Car manufacturers point to the importance of keeping your car’s data safe — including your location, say — as a reason to deny independent shops access to these tools and codes. They are right about the need for data security, but part of privacy is that you should be the one to decide who has access to your data.
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At least 17 states have laws on the books stating that your vehicle’s data belongs to you. Many independent repair shops will need to invest in tools to keep customer data secure, but just because they’ll need to invest doesn’t mean they can’t compete with dealers. Lack of choice — and competition — is never good for the consumer.
So consumer groups and independent shops are promoting what they call right-to-repair legislation, guaranteeing consumers more choice by requiring automakers to license their data with independent repair shops. The voters in my fair state of Massachusetts approved just such a law in 2020. In 2021, 27 states introduced or passed similar legislation. Beyond those state laws, there’s a national push to protect consumers and independent shops. H.R. 6570, a national right-to-repair bill, has been sitting with the House Energy and Commerce Committee for months.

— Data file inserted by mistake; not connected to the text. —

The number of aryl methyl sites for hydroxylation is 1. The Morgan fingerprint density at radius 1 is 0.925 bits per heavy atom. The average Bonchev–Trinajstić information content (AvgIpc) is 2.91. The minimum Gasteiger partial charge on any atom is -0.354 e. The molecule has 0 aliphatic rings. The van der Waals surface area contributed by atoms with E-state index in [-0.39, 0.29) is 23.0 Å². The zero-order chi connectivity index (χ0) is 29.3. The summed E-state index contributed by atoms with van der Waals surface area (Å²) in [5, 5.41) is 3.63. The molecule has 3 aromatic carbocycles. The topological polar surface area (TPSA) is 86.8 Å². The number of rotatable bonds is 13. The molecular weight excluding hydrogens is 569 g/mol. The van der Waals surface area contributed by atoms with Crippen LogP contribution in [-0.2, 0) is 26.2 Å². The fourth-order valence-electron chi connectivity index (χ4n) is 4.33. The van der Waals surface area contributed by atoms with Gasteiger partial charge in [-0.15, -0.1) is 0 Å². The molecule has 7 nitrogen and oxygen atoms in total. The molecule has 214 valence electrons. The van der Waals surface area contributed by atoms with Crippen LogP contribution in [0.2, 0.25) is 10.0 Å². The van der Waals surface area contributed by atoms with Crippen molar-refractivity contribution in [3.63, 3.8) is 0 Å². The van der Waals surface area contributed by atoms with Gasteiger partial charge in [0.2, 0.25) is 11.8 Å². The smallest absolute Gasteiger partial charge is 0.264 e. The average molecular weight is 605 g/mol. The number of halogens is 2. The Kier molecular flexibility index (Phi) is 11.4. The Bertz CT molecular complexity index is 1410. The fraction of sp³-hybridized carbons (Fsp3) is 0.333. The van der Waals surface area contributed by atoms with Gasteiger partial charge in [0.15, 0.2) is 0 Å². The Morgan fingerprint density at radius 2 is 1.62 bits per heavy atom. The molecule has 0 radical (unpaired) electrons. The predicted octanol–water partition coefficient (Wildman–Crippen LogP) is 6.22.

My Car Talk colleagues and I know not everyone will support right-to-repair laws. Dealerships won’t like the level playing field. Mechanics might not like how much work they’ll actually have to do. Still, this is an issue everyone else can get behind. If you own something, you should be able to choose where to repair it. "
Were working on getting an 86 k10 back on the road. The trans slips between gears and doesn't have a working OD.
Does this sound like a master rebuild kit fix, or should we be looking for another trans and just swap it in.
I'm sure we could work through rebuilding it, but this would be my first time trying to fix one.
Anyway, just wondering what to expect. Things like, how do you know if the pump is good, torque converter, any hard parts that could be broke that would save me the cost of the rebuild kit in case I just have to replace the trans anyway...etc...